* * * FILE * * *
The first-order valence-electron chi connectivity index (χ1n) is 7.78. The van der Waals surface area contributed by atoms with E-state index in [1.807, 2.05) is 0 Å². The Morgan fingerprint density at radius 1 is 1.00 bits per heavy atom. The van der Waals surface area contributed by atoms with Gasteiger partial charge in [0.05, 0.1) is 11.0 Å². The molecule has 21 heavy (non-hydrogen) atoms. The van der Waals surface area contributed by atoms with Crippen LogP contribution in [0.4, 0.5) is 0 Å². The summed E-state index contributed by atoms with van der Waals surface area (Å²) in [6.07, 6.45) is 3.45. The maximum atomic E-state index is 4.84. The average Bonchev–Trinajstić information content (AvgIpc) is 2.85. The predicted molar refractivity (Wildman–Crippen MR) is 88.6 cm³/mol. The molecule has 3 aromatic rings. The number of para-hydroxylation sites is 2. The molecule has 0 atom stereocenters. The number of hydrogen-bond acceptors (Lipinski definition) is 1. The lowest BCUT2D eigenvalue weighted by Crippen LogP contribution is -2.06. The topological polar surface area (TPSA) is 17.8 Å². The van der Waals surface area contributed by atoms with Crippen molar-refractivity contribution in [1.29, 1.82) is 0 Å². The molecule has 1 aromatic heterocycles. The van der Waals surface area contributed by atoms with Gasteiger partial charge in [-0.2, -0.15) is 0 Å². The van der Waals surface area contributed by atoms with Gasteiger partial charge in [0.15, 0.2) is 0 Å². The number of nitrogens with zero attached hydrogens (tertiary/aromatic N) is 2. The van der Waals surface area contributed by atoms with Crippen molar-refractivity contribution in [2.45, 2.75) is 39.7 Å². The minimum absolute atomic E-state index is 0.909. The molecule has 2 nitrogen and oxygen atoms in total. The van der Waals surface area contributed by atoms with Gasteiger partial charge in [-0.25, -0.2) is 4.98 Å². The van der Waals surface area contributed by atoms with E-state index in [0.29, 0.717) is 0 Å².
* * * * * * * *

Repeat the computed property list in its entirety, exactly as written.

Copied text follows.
The first-order valence-electron chi connectivity index (χ1n) is 7.78. The van der Waals surface area contributed by atoms with E-state index in [1.807, 2.05) is 0 Å². The Morgan fingerprint density at radius 1 is 1.00 bits per heavy atom. The van der Waals surface area contributed by atoms with Gasteiger partial charge in [0.05, 0.1) is 11.0 Å². The molecule has 21 heavy (non-hydrogen) atoms. The van der Waals surface area contributed by atoms with Crippen LogP contribution in [0.4, 0.5) is 0 Å². The summed E-state index contributed by atoms with van der Waals surface area (Å²) in [6.07, 6.45) is 3.45. The maximum atomic E-state index is 4.84. The average Bonchev–Trinajstić information content (AvgIpc) is 2.85. The predicted molar refractivity (Wildman–Crippen MR) is 88.6 cm³/mol. The molecule has 3 aromatic rings. The number of para-hydroxylation sites is 2. The molecule has 0 atom stereocenters. The number of hydrogen-bond acceptors (Lipinski definition) is 1. The lowest BCUT2D eigenvalue weighted by Crippen LogP contribution is -2.06. The topological polar surface area (TPSA) is 17.8 Å². The van der Waals surface area contributed by atoms with Crippen molar-refractivity contribution in [1.29, 1.82) is 0 Å². The molecule has 1 aromatic heterocycles. The van der Waals surface area contributed by atoms with Gasteiger partial charge in [-0.2, -0.15) is 0 Å². The van der Waals surface area contributed by atoms with Gasteiger partial charge in [0.15, 0.2) is 0 Å². The number of nitrogens with zero attached hydrogens (tertiary/aromatic N) is 2. The van der Waals surface area contributed by atoms with Crippen molar-refractivity contribution in [2.45, 2.75) is 39.7 Å². The minimum absolute atomic E-state index is 0.909. The molecule has 2 nitrogen and oxygen atoms in total. The van der Waals surface area contributed by atoms with Gasteiger partial charge in [-0.25, -0.2) is 4.98 Å². The van der Waals surface area contributed by atoms with E-state index in [0.29, 0.717) is 0 Å².